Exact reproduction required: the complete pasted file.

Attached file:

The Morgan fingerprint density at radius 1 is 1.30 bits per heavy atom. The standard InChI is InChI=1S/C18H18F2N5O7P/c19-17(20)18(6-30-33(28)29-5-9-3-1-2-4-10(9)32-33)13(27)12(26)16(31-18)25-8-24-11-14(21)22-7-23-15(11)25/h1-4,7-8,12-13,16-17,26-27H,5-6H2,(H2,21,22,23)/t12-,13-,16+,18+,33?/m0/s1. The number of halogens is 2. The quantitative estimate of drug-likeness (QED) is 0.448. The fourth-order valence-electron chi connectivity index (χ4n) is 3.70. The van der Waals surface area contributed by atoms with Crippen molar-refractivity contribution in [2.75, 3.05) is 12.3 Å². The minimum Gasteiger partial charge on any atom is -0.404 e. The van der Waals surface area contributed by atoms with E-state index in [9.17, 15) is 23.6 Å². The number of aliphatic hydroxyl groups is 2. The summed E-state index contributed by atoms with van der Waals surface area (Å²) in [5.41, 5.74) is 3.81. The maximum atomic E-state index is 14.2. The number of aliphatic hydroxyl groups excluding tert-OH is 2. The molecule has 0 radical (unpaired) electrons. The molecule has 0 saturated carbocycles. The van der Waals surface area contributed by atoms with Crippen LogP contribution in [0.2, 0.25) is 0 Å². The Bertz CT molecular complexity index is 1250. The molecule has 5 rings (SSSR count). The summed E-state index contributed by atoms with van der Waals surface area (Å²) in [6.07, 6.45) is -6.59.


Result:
The Morgan fingerprint density at radius 1 is 1.30 bits per heavy atom. The standard InChI is InChI=1S/C18H18F2N5O7P/c19-17(20)18(6-30-33(28)29-5-9-3-1-2-4-10(9)32-33)13(27)12(26)16(31-18)25-8-24-11-14(21)22-7-23-15(11)25/h1-4,7-8,12-13,16-17,26-27H,5-6H2,(H2,21,22,23)/t12-,13-,16+,18+,33?/m0/s1. The number of halogens is 2. The quantitative estimate of drug-likeness (QED) is 0.448. The fourth-order valence-electron chi connectivity index (χ4n) is 3.70. The van der Waals surface area contributed by atoms with Crippen molar-refractivity contribution in [2.75, 3.05) is 12.3 Å². The minimum Gasteiger partial charge on any atom is -0.404 e. The van der Waals surface area contributed by atoms with E-state index in [9.17, 15) is 23.6 Å². The number of aliphatic hydroxyl groups is 2. The summed E-state index contributed by atoms with van der Waals surface area (Å²) in [5.41, 5.74) is 3.81. The maximum atomic E-state index is 14.2. The number of aliphatic hydroxyl groups excluding tert-OH is 2. The molecule has 0 radical (unpaired) electrons. The molecule has 0 saturated carbocycles. The van der Waals surface area contributed by atoms with Crippen LogP contribution in [0.2, 0.25) is 0 Å². The Bertz CT molecular complexity index is 1250. The molecule has 5 rings (SSSR count). The summed E-state index contributed by atoms with van der Waals surface area (Å²) in [6.07, 6.45) is -6.59.